Please pray for those you mentor as well as those who mentor others. I’ve heard it said that the minute we step into public ministry, Satan points a loaded gun at the backs of our heads. That is so true. May God fill you to overflowing with his Grace, his Mercy and His Peace.
Thank you for reading my blog.
U2 Rocks, that’s all I can say.
There is very little that frustrates and hurts my heart more than
piety sorry wrong word, I mean Piosity. In others of course, never myself. (She says very much tongue in cheek) And yet, I’m called not to rebuke or lower myself to match it, I’m called to love — It’s really hard to remember that some days and so I am reminded that I too am a sinner saved by grace and I can allow myself to be met by God exactly where I am. Humbled. Alone. Hurting for myself and for those the pious wound. Prideful and being arrogant about my own (seeming) lack of piety which is a sin as well. Ah yes, pride. Will it ever be removed? will I ever stop feeling the need to correct those who look for perfection in a fallen world when truthfully that need really stems from my own heart and sinful pride? Because when I’m there? I believe I’m a better Christian than the pious. Will it ever end, this cycle of spiritual death and sword fighting?
Only when Jesus returns. Until then, I stumble, I repent, arise, and try again tomorrow.
1 Corinthians 13
1If I speak in the tongues[a] of men and of angels, but have not love, I am only a resounding gong or a clanging cymbal. 2If I have the gift of prophecy and can fathom all mysteries and all knowledge, and if I have a faith that can move mountains, but have not love, I am nothing. 3If I give all I possess to the poor and surrender my body to the flames,[b] but have not love, I gain nothing.
4Love is patient, love is kind. It does not envy, it does not boast, it is not proud. 5It is not rude, it is not self-seeking, it is not easily angered, it keeps no record of wrongs. 6Love does not delight in evil but rejoices with the truth. 7It always protects, always trusts, always hopes, always perseveres.
8Love never fails. But where there are prophecies, they will cease; where there are tongues, they will be stilled; where there is knowledge, it will pass away. 9For we know in part and we prophesy in part, 10but when perfection comes, the imperfect disappears. 11When I was a child, I talked like a child, I thought like a child, I reasoned like a child. When I became a man, I put childish ways behind me. 12Now we see but a poor reflection as in a mirror; then we shall see face to face. Now I know in part; then I shall know fully, even as I am fully known.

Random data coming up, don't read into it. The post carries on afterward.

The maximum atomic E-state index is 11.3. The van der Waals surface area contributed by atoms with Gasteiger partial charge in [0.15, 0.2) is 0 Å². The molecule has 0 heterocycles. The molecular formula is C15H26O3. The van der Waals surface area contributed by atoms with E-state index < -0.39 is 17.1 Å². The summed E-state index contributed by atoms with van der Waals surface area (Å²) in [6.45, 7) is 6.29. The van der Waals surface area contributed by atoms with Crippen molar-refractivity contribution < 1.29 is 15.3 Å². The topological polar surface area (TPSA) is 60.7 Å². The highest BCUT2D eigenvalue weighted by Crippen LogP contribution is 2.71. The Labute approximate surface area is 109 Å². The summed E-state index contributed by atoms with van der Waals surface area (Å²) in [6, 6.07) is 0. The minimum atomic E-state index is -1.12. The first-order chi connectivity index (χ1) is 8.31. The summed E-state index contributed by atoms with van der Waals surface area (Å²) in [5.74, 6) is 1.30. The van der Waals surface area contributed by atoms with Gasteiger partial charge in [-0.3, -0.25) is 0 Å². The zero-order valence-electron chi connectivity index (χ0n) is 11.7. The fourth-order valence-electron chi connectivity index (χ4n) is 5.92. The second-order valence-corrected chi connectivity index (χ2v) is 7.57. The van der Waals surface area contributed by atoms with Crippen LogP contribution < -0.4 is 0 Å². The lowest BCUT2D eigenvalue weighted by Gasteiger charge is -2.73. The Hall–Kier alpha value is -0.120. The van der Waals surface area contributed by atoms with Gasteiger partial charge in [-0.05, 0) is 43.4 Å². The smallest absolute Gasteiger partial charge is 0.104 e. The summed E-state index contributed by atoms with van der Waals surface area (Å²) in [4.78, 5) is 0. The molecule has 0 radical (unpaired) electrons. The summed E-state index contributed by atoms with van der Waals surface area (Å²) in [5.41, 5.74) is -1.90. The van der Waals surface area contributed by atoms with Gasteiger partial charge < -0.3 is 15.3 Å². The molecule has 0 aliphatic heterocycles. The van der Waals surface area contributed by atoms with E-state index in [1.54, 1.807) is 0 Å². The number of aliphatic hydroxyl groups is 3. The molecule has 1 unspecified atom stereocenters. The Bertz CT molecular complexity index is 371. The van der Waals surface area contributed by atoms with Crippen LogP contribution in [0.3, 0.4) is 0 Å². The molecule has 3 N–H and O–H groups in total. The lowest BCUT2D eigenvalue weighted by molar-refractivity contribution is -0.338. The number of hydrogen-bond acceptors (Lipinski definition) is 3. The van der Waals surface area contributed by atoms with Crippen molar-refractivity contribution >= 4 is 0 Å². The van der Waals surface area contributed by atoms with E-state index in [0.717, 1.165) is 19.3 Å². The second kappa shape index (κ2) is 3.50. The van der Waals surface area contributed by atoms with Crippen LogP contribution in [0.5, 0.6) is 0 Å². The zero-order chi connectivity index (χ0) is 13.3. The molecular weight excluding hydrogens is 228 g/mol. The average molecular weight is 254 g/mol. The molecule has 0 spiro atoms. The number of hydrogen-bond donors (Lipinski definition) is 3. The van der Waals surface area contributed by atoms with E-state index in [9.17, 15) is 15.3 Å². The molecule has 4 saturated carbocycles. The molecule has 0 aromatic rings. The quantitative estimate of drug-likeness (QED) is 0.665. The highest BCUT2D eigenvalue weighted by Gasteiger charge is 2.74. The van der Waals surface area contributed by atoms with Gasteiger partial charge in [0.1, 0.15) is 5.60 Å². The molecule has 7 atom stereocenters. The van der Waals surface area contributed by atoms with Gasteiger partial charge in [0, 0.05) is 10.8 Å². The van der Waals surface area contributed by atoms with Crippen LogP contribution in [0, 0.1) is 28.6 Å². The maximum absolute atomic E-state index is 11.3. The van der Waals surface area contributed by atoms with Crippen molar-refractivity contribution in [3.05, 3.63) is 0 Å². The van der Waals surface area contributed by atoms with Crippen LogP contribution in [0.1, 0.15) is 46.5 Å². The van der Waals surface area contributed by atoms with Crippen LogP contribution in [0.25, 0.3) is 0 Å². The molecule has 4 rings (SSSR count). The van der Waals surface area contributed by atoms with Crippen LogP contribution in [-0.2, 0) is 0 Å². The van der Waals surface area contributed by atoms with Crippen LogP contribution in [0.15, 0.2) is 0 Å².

13And now these three remain: faith, hope and love. But the greatest of these is love
Me – “No, say you’re sorry like you mean it!”
Me “Well if you two don’t make up, I’m going to make you sit on the couch and hold hands until you forgive each other.”
– Word to the wise N-E-V-E-R do that if you have boys. I won’t go into details, let us just say, it wasn’t pretty.
Teaching my boys how to apologize and how to forgive is no easy feat. And to make matter worse they have a neurotic mother who tends to apologize for everything.
Are you having a bad day? – I’m sorry.
Did I forget to call? – I’m sorry.
Is it raining? – I’m sorry.
Do I think you are mad at me? — oh dear God, I’m-sincerely-horribly-sorry-and-I-hope-you-will-forgive-me-because-I’ve-obviously-done something-horribly-terribly-wrong-or-there-wouldn’t-be-this-tension-between-us! (DEEP BREATH) tell-me-you-forgive-me-before-I-hyperventilate-and pass-out!
I’m am a recovering apology queen. If I think for a minute that I have done something wrong, I will immediately apologize and ask for forgiveness, even for something that is the other person’s issue, just so that I do not have to suffer the uncomfortable consequences of relational tension.
There is a world of difference between “I’m sorry.” and “I was wrong.”
I was wrong to call another blogger friend an “overstuffed pig” last year. I did feel badly about that once I thought about it and had to make amends – repent, apologize, and seek forgiveness. My actions were out of line and had a negative impact on another human being. My hostility was undeserved. I began by telling him I was wrong. Why I thought I was wrong and wanted to make it right. I’d sinned, that was an appropriate action step for sin.